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Tampa's red-hot housing market has 2nd highest price increase in US

In September, housing prices rose 27.7 percent in Tampa.

TAMPA, Fla. — Editor's note: Video above is from a previous story.

It's pretty easy to see the housing market in the Tampa Bay area is red hot. Houses are being listed and sold at higher prices. 

Rent, too, is skyrocketing for many living in the area. And, the city of Tampa's housing prices came close to coming out on top across the country. 

U.S. home prices rose briskly in September, another sign that the housing market is booming in the aftermath of last year’s coronavirus recession.  

The S&P CoreLogic Case-Shiller 20-city home price climbed 19.1% in September from a year earlier. 

The strong price gains marked a deceleration from August’s 19.6% year-over-year increase. Still, prices in all 20 cities set new records in September.

Phoenix was the nation’s hottest market, registering a 33.1 percent price increase. It was followed by Tampa, where prices rose 27.7 percent and Miami at 25.2 percent. All 20 cities reported double-digit increases. 

The smallest gains were in Chicago, up 11.8 percent, and Minneapolis at 12.8 percent.

The single-family housing market in one Tampa Bay area town was summed up as "high prices, limited supply, intense competition," as the Bradenton Herald put it.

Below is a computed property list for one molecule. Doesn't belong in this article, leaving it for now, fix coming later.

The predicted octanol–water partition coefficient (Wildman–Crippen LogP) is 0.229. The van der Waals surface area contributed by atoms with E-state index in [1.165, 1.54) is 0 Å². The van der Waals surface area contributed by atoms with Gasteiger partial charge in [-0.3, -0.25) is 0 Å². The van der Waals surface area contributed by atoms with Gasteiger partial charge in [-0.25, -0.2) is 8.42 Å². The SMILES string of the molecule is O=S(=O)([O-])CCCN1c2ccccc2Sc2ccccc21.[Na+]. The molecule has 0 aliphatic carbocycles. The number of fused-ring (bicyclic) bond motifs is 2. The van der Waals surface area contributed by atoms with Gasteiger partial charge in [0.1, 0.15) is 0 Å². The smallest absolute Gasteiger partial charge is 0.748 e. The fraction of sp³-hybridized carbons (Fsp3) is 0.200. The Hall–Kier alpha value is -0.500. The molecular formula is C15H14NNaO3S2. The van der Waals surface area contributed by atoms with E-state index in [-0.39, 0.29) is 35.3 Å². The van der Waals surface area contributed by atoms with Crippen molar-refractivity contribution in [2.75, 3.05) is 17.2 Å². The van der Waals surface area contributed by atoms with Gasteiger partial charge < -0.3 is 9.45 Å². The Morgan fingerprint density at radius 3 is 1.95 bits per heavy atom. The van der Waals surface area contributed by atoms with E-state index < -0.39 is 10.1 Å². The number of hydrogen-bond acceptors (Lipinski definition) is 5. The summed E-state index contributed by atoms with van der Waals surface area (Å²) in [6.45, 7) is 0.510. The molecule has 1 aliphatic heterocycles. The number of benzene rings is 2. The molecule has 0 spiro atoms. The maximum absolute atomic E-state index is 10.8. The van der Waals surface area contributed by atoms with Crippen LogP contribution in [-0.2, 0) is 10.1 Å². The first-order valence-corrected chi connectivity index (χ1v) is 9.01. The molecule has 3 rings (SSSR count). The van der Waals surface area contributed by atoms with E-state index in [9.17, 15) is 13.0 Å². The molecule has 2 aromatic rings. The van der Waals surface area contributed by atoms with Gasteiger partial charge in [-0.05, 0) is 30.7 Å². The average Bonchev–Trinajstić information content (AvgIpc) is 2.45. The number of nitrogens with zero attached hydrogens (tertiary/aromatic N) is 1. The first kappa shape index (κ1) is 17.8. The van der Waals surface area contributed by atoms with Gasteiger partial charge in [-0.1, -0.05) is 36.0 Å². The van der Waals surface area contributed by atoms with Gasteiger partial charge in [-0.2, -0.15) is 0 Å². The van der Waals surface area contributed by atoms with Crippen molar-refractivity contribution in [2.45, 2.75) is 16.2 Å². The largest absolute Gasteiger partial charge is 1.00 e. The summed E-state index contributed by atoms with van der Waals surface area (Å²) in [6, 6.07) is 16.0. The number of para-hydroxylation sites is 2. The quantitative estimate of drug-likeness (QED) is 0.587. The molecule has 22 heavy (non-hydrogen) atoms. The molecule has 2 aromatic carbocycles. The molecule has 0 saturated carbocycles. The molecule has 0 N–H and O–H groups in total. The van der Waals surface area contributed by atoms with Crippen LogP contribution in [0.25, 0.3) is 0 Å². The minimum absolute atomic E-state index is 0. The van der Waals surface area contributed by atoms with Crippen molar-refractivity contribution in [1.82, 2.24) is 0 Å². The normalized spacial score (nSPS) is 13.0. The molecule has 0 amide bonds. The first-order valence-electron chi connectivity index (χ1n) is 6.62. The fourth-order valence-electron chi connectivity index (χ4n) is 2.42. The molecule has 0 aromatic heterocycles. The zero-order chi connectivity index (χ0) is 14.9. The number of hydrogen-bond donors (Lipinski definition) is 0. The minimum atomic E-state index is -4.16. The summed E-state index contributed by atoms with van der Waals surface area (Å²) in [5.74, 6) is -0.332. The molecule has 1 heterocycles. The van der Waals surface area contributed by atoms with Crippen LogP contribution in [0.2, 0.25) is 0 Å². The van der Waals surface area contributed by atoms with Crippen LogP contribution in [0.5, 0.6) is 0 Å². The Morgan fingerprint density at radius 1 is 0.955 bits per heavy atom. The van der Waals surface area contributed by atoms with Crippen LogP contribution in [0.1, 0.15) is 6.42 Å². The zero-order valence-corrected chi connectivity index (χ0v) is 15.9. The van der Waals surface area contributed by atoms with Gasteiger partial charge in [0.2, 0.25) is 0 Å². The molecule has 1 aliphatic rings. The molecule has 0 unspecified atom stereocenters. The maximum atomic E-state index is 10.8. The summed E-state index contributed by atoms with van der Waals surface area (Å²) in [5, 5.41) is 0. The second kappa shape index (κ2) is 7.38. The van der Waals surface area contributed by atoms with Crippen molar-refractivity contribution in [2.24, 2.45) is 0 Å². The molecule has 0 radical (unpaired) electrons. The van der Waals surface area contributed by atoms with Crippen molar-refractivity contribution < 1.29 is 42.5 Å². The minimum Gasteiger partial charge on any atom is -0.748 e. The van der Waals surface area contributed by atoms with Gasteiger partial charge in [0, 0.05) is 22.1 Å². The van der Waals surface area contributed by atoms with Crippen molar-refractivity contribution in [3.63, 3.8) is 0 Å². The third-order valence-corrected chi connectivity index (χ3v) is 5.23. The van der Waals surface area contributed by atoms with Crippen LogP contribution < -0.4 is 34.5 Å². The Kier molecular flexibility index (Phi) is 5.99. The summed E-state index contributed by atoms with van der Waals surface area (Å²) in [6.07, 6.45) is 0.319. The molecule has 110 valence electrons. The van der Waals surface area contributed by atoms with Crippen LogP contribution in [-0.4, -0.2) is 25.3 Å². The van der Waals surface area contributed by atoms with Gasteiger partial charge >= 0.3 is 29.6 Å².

The Herald reports the median price in October in Bradenton was $425,000, just $5,000 off the record for the area. And, that price was 18.1 percent higher than the median from the month before, according to the Herald.

Investors buying Tampa Bay area homes at a record rate is creating "steep competition" for regular prospective homebuyers, the Tampa Bay Times reported. 

The Times reports that some spots in the Tampa Bay area where investors bought the most homes were in areas that had fewer affordable options, which priced out people, many of them minorities, already living there. 

Still, there is perhaps some good news for homebuyers. Zillow says the monthly home value appreciation slowed to 1.3 percent in October. While Zillow says that's above the pre-pandemic record of 1.1 percent, it was below the high 2 percent set in July. 

However, the number of houses available for sale is still "far below" pre-pandemic levels, according to Zillow. And, most people probably didn't notice as home values were still up across the country, Zillow says.

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